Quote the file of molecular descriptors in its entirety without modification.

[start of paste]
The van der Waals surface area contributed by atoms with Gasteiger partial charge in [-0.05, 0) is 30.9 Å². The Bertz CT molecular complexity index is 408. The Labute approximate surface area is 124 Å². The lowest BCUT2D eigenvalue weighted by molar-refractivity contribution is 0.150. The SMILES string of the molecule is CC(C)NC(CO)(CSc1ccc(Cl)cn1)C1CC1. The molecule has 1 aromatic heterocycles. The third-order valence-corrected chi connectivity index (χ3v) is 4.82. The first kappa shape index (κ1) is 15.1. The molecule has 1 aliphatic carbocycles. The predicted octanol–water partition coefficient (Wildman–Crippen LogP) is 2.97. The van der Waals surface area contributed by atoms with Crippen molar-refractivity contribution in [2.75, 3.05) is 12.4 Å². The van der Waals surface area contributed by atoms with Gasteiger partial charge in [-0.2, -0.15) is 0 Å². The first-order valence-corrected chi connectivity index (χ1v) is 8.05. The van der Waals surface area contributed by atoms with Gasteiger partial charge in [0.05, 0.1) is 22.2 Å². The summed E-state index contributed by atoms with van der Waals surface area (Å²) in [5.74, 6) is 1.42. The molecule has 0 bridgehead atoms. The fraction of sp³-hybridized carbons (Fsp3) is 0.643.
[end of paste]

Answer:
The van der Waals surface area contributed by atoms with Gasteiger partial charge in [-0.05, 0) is 30.9 Å². The Bertz CT molecular complexity index is 408. The Labute approximate surface area is 124 Å². The lowest BCUT2D eigenvalue weighted by molar-refractivity contribution is 0.150. The SMILES string of the molecule is CC(C)NC(CO)(CSc1ccc(Cl)cn1)C1CC1. The molecule has 1 aromatic heterocycles. The third-order valence-corrected chi connectivity index (χ3v) is 4.82. The first kappa shape index (κ1) is 15.1. The molecule has 1 aliphatic carbocycles. The predicted octanol–water partition coefficient (Wildman–Crippen LogP) is 2.97. The van der Waals surface area contributed by atoms with Crippen molar-refractivity contribution in [2.75, 3.05) is 12.4 Å². The van der Waals surface area contributed by atoms with Gasteiger partial charge in [-0.2, -0.15) is 0 Å². The first-order valence-corrected chi connectivity index (χ1v) is 8.05. The van der Waals surface area contributed by atoms with Gasteiger partial charge in [0.05, 0.1) is 22.2 Å². The summed E-state index contributed by atoms with van der Waals surface area (Å²) in [5.74, 6) is 1.42. The molecule has 0 bridgehead atoms. The fraction of sp³-hybridized carbons (Fsp3) is 0.643.